So much for President Donald Trump’s campaign promise of not getting us into any more “dumb wars.”
It’s apparently 2003 all over again.
So let’s take a trip back there.
It is a year after the terrorist attacks on September 11, 2001, and President George W. Bush’s rhetoric is beginning to refer less to Osama bin Ladin, the mastermind of the attacks, and more to Saddam Hussein, Bush’s father’s arch nemesis, who had nothing to do with the 9/11.
Then Bush refers to Iraq, Iran, and North Korea as the “axis of evil” in a State of the Union address.
In February 2003, Secretary of State Colin Powell addresses the United Nations, floating a case for the existential threat Iraqi president Saddam Hussein supposedly poses to the world, requiring immediate international attention.
In March, President Bush lays down an ultimatum:
“Saddam Hussein and his sons must leave Iraq within 48 hours. Their refusal to do so will result in military conflict, commenced at a time of our choosing.”
We all know what happened.
It took a while, but eventually through cajoling, hyperbole, propaganda, sleight of hand, and bald-faced lies, Bush got what he wanted: an unauthorized invasion of a country we now know posed no grave threat to the United States, did not have chemical weapons, and cost the American and Iraqi people dearly, financed through deficit spending so the American public would not realize the costs while Bush was in office.
We’re still there.
Even candidate Donald Trump claimed to be against it, standing in stark opposition to the other Republican contenders jockeying for the presidency.
Yet President Bush never threatened to “totally destroy” Iraq like Donald Trump did yesterday toward North Korea in a bellicose speech to the United Nation general assembly.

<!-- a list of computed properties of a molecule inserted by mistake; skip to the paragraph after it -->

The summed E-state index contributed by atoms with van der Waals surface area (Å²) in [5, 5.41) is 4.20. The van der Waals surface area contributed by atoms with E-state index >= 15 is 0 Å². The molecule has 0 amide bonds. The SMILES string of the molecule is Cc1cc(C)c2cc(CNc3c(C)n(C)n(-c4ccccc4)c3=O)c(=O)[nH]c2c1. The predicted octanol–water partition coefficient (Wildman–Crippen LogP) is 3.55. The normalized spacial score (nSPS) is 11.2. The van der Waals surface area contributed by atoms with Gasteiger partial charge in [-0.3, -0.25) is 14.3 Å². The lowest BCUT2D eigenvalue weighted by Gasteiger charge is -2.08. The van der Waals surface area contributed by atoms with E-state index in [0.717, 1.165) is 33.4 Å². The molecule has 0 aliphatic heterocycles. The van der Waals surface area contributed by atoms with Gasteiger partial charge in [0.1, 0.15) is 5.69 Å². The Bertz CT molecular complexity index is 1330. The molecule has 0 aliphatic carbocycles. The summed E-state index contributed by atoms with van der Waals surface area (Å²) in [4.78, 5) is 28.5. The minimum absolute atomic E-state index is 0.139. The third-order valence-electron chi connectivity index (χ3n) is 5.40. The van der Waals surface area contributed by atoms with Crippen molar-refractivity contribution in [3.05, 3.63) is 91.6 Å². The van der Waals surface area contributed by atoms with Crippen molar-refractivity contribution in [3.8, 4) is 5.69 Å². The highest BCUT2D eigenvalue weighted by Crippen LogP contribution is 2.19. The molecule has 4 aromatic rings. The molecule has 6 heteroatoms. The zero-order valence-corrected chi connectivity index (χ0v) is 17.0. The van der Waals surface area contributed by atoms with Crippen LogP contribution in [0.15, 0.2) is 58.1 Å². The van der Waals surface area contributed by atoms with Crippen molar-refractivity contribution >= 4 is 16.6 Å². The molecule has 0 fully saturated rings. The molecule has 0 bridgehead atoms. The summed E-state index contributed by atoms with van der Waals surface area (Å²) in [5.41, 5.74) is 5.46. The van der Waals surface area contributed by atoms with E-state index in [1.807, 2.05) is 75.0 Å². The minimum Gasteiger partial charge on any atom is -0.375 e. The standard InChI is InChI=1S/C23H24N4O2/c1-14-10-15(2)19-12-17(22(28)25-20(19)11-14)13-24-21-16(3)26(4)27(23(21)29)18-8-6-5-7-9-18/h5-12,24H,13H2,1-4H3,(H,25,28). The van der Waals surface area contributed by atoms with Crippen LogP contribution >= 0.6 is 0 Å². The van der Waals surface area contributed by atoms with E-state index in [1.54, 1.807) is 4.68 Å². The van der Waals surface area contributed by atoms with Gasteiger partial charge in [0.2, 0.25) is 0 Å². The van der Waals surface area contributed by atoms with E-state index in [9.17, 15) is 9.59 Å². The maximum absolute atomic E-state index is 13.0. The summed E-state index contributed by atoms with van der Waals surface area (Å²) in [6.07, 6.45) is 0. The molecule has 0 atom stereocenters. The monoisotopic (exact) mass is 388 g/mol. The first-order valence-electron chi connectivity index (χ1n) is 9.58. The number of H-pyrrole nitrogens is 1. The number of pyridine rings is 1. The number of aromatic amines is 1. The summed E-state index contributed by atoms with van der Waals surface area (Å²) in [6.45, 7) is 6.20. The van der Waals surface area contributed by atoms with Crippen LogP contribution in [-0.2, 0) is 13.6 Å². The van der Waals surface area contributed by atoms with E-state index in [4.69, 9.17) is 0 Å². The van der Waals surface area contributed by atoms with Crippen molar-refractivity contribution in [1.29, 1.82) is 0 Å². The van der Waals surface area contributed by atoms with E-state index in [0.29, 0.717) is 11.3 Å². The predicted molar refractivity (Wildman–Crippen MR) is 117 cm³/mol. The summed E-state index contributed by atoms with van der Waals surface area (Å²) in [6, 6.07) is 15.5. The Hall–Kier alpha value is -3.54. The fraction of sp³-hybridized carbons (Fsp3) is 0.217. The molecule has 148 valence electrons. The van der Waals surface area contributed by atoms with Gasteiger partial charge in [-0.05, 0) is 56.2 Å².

But similarly to Bush, Trump’s speech called on “righteous” countries to confront US adversaries.
Similarly to Bush, Trump’s said:
“The scourge of our planet today are a small group of rogue regimes. If the righteous many do not confront the wicked few, then evil will triumph.”
Similarly to Bush, Trump said:
“The US has great strength and patience.”
Similarly to Bush, Trump said the US was “ready, willing and able” to take military action, but claimed he was hopeful it would be unnecessary.
Like Iraq, the United States’ past with North Korea is circuitous and complicated.
Like Iraq, Trump is complicit in reducing the world’s response to the North Korean threat down to an either/or fallacy.
Is Trump about to get us into another “dumb war” he promised we would get us out of?
This time, though, we are dealing with a nuclear power, and the implications are dire.
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